Australia's sweeping outback might seem an unlikely place for a well-shod woman to find herself settling down. But that's precisely where Nicole Kidman, playing an aristocrat who inherits a sprawling ranch just before World War II, lands — wearing Salvatore Ferragamo, no less — in this November's Baz Luhrmann-directed epic "Australia."
"When you think of the Thirties, one of the first names of shoes that comes to mind is Ferragamo," says Catherine Martin, the film's Oscar-winning costume designer, who last year approached the Italian house to collaborate on the shoe wardrobe for Kidman's character, Lady Sarah Ashley. According to Martin, the house's history of turning out bold-colored shoes in mixed fabrics inspired her own designs for Kidman, from a classic two-tone spectator pump to a raffia Mary Jane — "modeled on a patented Ferragamo design of the period," says Martin — which Kidman wears with a pink cheongsam.
Of course, the late Salvatore Ferragamo himself was no stranger to the movie business. The cobbler got his start in 1920 designing shoes in Hollywood, and since then his company has worked on more than 50 films including "Some Like It Hot," "The Postman Always Rings Twice" and "Evita" (the real-life Eva Peron was a devoted Ferragamo client). For Lady Sarah Ashley, "Catherine had a very specific vision," says James Ferragamo, director of women's shoes and leather goods. "Authenticity was extremely important....We sent Catherine reference books from our library, and images of some of the most famous clients."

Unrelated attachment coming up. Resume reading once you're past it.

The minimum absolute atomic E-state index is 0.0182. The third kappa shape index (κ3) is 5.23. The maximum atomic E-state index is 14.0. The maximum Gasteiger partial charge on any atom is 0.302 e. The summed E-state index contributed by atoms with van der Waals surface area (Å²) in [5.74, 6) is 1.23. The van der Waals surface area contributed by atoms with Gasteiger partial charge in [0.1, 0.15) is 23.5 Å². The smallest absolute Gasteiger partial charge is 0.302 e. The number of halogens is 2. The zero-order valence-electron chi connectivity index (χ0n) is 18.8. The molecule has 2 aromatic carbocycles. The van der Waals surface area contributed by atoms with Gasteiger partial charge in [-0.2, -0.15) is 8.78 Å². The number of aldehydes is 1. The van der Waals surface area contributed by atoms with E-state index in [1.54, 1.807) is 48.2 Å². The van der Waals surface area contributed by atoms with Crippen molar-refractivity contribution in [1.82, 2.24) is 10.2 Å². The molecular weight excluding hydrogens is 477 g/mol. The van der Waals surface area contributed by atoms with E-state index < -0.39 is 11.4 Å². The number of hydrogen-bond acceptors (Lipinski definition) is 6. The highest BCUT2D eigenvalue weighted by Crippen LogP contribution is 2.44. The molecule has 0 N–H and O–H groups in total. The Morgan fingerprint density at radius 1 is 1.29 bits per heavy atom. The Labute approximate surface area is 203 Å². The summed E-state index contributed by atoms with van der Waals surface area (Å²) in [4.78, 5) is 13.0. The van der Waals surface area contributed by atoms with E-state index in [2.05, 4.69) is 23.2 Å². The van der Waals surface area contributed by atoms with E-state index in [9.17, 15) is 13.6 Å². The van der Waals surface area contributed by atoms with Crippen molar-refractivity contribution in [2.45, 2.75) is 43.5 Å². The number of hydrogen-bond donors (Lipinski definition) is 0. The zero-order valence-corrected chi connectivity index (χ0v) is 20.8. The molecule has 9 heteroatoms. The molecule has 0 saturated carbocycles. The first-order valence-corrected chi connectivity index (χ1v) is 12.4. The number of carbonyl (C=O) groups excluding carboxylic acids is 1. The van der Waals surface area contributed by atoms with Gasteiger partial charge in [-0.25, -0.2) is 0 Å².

The resulting 18 shoe styles thus serve as something of a catalogue of the house's history: The ribbed wedge detailing in one shoe derives from a style once worn by Katharine Hepburn, while the deep red of an evening sandal was, according to Ferragamo, already a house signature by the Forties. And, as he is quick to point out, even the fitting process was true to the label's Old Hollywood traditions. Along with his best craftsman, Ferragamo met with Kidman in person, taking a cast of her foot, from which the house made a wooden last, or mold, to create the shoes. It is, naturally, yet another piece of history for the Ferragamo archives.
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